Monday, June 11, 2012
Written by Kirk Baird
The other day I watched The King of Kong: A Fistful of Quarters for the third time. Director Seth Gordon struck documentary gold with this 2007 tale of perennial second-place finisher Steve Wiebe who sets out to be the best Donkey Kong player in the world. Standing in his way is Billy Mitchell, the current world record holder for highest Donkey Kong score, who will go to great lengths to keep his title.
Theirs is a classic gaming battle for the ages, one that’s had several twists since the film was made. (But wait until AFTER you watch the movie before you Google an update.)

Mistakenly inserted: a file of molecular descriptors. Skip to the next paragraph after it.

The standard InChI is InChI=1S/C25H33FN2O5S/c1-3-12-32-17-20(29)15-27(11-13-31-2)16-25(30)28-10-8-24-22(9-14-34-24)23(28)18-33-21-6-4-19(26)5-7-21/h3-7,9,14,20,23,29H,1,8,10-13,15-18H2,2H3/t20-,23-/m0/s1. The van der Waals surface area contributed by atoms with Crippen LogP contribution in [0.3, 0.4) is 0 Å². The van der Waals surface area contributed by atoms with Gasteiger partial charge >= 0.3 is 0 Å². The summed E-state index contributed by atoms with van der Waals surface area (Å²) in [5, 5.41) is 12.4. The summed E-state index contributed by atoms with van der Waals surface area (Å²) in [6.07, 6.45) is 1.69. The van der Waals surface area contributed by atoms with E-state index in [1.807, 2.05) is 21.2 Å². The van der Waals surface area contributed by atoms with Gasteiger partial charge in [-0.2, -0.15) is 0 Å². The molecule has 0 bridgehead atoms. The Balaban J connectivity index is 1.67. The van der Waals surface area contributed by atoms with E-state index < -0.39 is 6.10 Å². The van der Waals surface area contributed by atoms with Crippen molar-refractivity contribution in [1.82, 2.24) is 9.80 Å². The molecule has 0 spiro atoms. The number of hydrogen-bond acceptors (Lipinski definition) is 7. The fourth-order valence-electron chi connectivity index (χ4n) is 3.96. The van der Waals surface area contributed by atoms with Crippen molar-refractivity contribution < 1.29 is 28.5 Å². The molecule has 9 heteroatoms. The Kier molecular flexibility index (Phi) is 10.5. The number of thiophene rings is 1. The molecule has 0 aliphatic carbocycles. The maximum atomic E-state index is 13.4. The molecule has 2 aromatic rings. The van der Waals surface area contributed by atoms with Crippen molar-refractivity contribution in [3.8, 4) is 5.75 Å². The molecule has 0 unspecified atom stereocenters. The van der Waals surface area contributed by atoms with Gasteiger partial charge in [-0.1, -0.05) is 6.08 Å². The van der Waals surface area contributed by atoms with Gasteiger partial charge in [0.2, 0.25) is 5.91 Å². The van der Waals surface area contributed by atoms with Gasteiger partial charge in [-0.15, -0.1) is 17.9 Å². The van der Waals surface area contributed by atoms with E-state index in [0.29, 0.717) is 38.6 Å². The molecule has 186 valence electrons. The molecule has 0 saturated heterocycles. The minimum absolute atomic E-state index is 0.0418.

More than a blast from the past for those who frequented arcades in the early 1980s, The King of Kong: A Fistful of Quarters is replete with unexpected drama, humor, and emotions, along with subtle commentary about the human condition and what it means to be the best. It’s also the kind of compelling underdog story that’s often reserved only for sports movies. Think of The King of Kong: A Fistful of Quarters as The Hustler meets Hoosiers, and you’ll only begin to appreciate it.